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La Scena Musicale - Vol. 11, No. 10 August 2006

Philippe Jarousky

by Philippe Gervais et Pascal Lysaught / August 6, 2006

Version française...


Ceux qui níont pas vu Philippe Jaroussky ŗ Montrťal ou ŗ Quťbec en mai dernier pourront se rendre au Domaine Forget (www.domaineforget.com) pour un rťcital Vivaldi, le 15 aoŻt, avec líensemble Artaserse.




Counter-tenor Philippe Jarousskyís first visit to Quebec hasnít gone unnoticed Ė and for good reason: heís star material. Like Cecilia Bartoli, the 28-year-old sings without a score, making instant contact with the audience entranced by the breadth of his expressive range and colour palette Ė his crystal-clear high notes, daring vocalizing, and expressive phrasing. All the magic of baroque theatre combined with an overriding sense of naturalness is present here. He can look forward to a magnificent career.

LSM: When did you discover your vocation as a singer?

PJ: I began as a violinist. Then, at 18, I heard a counter-tenor in concert. The singer was Fabrice di Falco, whose ease of style and clear, clean high notes impressed me. I thought I could do the same, that I had it in me. I decided to study with di Falcoís coach, a marvellous teacher with whom Iíve been working for the last ten years. It saved me from jumping from one teacher to the next, as many singers do. I began meeting a lot of people Ė Jean-Claude Malgoire, then Gťrard Lesne, who asked me to sing in Scarlattiís oratorio Sedecia. I was 21 at the time, and it was my first CD appearance! Iíve been very lucky to have inspired confidence at such a young age. It enabled me to work when I was still a student, something thatís not given to everyone.

When did you meet Marie-Nicole Lemieux?

While recording Vivaldiís Orlando furioso with Jean-Christophe Spinosi and the Matheus Ensemble. I have to say that we were immediately drawn to each other. But our friendship might not have developed if there hadnít been further projects. We met again for two other Vivaldi operas with the same chamber group Ė Fida Ninfa and Griselda (which is being released this fall on CD). We were also in Berlin together for a production of Monteverdiís Return of Ulysses with Renť Jacobs. Next year weíll be sharing the stage again for the Opťra de Nancy in Handelís Giulio Cesare. Marie-Nicole will sing the title role while I do the Tolomeo role. Weíre really looking forward to it! Both of us have established a real working relationship. For example, I asked her to sing on my latest CD, and we clearly want to work together whenever possible.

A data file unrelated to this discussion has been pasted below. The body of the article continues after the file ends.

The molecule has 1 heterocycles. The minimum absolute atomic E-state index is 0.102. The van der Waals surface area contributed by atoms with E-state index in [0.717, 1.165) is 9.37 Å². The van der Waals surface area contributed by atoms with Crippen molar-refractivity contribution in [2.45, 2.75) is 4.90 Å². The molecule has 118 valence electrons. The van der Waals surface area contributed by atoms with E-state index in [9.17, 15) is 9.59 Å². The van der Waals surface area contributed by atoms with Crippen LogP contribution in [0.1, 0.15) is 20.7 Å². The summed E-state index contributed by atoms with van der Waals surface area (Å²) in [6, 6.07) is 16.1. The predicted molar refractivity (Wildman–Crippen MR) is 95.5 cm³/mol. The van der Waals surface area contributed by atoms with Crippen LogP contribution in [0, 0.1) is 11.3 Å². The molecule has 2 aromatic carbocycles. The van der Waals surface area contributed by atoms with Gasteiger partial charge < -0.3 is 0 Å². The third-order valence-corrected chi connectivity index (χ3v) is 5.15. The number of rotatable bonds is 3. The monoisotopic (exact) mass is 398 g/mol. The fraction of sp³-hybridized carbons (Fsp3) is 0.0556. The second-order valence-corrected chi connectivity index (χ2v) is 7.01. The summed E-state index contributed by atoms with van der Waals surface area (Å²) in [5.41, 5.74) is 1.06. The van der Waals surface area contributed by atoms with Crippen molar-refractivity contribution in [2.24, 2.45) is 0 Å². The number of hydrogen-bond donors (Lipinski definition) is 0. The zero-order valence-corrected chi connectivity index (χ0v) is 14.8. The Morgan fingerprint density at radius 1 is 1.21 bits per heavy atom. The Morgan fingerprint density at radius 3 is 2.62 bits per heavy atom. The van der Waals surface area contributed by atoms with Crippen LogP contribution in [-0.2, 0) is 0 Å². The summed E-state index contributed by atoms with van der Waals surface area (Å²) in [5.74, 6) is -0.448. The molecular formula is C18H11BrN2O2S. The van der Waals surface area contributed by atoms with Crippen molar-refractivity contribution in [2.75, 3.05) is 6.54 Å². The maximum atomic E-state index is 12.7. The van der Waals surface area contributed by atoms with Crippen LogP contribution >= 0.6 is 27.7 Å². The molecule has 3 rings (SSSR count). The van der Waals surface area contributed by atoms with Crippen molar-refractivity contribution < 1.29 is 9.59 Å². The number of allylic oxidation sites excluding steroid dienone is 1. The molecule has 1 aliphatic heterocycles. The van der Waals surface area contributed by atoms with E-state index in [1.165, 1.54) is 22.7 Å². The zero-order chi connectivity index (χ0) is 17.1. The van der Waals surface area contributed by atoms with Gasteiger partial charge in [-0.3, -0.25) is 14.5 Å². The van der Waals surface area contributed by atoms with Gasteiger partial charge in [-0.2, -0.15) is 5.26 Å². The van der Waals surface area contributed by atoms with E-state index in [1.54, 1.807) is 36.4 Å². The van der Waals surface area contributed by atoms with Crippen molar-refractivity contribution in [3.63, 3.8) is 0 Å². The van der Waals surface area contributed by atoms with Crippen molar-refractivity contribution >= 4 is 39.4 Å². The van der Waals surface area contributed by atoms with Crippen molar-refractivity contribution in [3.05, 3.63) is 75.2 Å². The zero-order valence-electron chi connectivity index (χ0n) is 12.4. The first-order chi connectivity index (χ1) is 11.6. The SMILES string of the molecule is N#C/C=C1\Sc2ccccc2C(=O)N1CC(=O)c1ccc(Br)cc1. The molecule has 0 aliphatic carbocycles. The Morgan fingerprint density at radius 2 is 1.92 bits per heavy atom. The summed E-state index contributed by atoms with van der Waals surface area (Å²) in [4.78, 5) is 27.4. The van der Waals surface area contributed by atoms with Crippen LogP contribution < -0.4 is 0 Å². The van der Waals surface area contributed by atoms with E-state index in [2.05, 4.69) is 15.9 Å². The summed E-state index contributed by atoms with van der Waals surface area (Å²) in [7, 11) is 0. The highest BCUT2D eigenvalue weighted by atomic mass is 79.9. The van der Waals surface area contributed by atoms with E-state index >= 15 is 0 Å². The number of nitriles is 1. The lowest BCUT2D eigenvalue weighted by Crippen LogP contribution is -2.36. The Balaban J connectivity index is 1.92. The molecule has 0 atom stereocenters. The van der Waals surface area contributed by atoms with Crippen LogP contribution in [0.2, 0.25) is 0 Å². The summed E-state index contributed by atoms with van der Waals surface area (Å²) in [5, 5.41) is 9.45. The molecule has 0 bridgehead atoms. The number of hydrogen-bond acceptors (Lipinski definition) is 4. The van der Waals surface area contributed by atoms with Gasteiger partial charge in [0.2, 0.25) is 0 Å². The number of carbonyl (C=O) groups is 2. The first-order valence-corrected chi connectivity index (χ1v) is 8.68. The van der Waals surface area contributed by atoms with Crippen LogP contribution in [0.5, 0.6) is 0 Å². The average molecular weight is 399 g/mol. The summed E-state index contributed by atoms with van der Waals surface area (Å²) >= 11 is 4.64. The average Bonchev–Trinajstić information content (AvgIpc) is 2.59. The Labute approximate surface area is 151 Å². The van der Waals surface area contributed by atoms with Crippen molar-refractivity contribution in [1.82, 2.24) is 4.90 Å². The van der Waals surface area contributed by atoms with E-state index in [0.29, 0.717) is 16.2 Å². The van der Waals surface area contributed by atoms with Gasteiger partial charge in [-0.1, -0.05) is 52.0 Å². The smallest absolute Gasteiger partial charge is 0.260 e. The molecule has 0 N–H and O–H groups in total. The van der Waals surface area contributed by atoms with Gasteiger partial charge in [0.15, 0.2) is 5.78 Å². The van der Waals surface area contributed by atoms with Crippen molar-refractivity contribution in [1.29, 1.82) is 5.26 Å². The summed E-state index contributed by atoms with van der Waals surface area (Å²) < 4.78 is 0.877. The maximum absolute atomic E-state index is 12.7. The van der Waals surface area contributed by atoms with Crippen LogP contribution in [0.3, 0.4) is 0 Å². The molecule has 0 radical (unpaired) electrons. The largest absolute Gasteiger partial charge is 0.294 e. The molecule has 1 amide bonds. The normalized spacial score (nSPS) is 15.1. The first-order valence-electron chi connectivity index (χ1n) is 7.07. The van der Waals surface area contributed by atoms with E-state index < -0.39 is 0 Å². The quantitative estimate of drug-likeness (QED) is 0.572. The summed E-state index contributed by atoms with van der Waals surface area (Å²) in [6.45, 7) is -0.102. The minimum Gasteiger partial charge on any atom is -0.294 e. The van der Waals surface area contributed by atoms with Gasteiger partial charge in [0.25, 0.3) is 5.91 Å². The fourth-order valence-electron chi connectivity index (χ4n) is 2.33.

Yet you have very different voices.

Yes. But, you know, the most similar voices donít go together best. Itís the result, the chemistry, that counts. Also, our temperaments complement one another. Iím more reserved, more focused on the musicological side of things, whereas sheís spontaneous and fiery, which means we have a lot of fun together. By the way, Marie-Nicole is hugely popular in Europe.

The best counter-tenors have very distinct voices. Take James Bowman, Renť Jacobs, and Lesne, for example Ė each seems to have a timbre and technique that is all their own.

Yes, thatís very true. Itís the same for Dominique Visse, Andreas Scholl, and many others. You canít help recognizing them! The counter-tenor voice